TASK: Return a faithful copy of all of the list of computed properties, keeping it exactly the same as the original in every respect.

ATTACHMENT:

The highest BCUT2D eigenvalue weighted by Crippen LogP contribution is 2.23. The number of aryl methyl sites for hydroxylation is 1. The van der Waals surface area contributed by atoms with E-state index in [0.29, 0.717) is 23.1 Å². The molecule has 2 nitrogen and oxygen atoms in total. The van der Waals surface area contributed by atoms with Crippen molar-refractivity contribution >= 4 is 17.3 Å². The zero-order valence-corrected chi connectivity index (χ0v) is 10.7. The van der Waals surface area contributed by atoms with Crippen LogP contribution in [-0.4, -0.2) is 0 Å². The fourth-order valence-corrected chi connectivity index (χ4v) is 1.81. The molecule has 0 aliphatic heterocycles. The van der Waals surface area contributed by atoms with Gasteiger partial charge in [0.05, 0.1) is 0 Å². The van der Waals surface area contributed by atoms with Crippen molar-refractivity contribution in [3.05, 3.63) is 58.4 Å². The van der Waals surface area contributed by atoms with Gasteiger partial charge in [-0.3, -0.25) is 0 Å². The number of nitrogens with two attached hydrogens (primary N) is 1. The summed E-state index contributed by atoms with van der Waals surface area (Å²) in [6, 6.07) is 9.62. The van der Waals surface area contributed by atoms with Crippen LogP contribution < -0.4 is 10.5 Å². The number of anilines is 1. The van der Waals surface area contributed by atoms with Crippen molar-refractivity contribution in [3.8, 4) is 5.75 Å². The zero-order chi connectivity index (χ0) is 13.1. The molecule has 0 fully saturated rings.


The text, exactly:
The highest BCUT2D eigenvalue weighted by Crippen LogP contribution is 2.23. The number of aryl methyl sites for hydroxylation is 1. The van der Waals surface area contributed by atoms with E-state index in [0.29, 0.717) is 23.1 Å². The molecule has 2 nitrogen and oxygen atoms in total. The van der Waals surface area contributed by atoms with Crippen molar-refractivity contribution >= 4 is 17.3 Å². The zero-order valence-corrected chi connectivity index (χ0v) is 10.7. The van der Waals surface area contributed by atoms with Crippen LogP contribution in [-0.4, -0.2) is 0 Å². The fourth-order valence-corrected chi connectivity index (χ4v) is 1.81. The molecule has 0 aliphatic heterocycles. The van der Waals surface area contributed by atoms with Gasteiger partial charge in [0.05, 0.1) is 0 Å². The van der Waals surface area contributed by atoms with Crippen molar-refractivity contribution in [3.05, 3.63) is 58.4 Å². The van der Waals surface area contributed by atoms with Gasteiger partial charge in [-0.3, -0.25) is 0 Å². The number of nitrogens with two attached hydrogens (primary N) is 1. The summed E-state index contributed by atoms with van der Waals surface area (Å²) in [6, 6.07) is 9.62. The van der Waals surface area contributed by atoms with Crippen LogP contribution < -0.4 is 10.5 Å². The number of anilines is 1. The van der Waals surface area contributed by atoms with Crippen molar-refractivity contribution in [3.8, 4) is 5.75 Å². The zero-order chi connectivity index (χ0) is 13.1. The molecule has 0 fully saturated rings.